, Volume 74, Issue 6, pp 717–724 | Cite as

Optimized cutting laser trajectory for laser capture microdissection

  • Marie Korabecna
  • Zbynek TonarEmail author
  • Zoltan Tomori
  • Erna Demjen
Original Article


Laser capture microdissection (LCM) is an excellent tool using a laser beam for specific selection and harvesting of cells or cell populations from heterogeneous tissue sections prepared on special slides. The aim of our study was to apply mathematical methods for optimizing the planning of laser trajectory in LCM combining positive and negative selection criteria with adjustable size, weight, importance, and security borders. We developed and tested software tool named CutPlanner to be used in a transparent overlay superimposed to the live camera image independently from the manufacturer of the LCM device. Once optimized, quantified and approved by the user, the resulting outline of the region of interest is directly copied to the laser beam cutting trajectory. The software is made publicly available for non-commercial use to the scientific community and provides a versatile tool for effectively minimizing the length of the laser trajectory to obtain the selected cells without destroying surrounding cells and tissue structures. Saving all the settings allows for performing repeating tasks under similar conditions, especially in uniform and routinely performed LCM applications.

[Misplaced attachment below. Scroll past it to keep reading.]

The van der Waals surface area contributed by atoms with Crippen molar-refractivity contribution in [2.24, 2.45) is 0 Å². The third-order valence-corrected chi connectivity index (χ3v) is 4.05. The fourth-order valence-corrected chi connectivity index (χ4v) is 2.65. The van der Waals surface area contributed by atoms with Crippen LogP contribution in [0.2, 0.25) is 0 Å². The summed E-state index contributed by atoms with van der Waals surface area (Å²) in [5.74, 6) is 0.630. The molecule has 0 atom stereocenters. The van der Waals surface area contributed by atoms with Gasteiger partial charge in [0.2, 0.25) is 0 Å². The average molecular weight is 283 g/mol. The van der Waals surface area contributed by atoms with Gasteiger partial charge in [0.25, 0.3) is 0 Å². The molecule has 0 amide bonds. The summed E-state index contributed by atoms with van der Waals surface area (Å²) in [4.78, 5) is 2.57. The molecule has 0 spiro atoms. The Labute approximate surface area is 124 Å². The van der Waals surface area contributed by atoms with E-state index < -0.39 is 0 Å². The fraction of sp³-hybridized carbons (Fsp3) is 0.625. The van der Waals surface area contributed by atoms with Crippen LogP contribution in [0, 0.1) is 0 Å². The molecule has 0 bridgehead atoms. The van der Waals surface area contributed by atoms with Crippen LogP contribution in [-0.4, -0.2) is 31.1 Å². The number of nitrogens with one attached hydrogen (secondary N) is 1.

Quantitative histology Laser capture microdissection Precision medicine Molecular analysis Single cell separation Stereology Trajectory optimization Tumor analysis 



Laser capture microdissection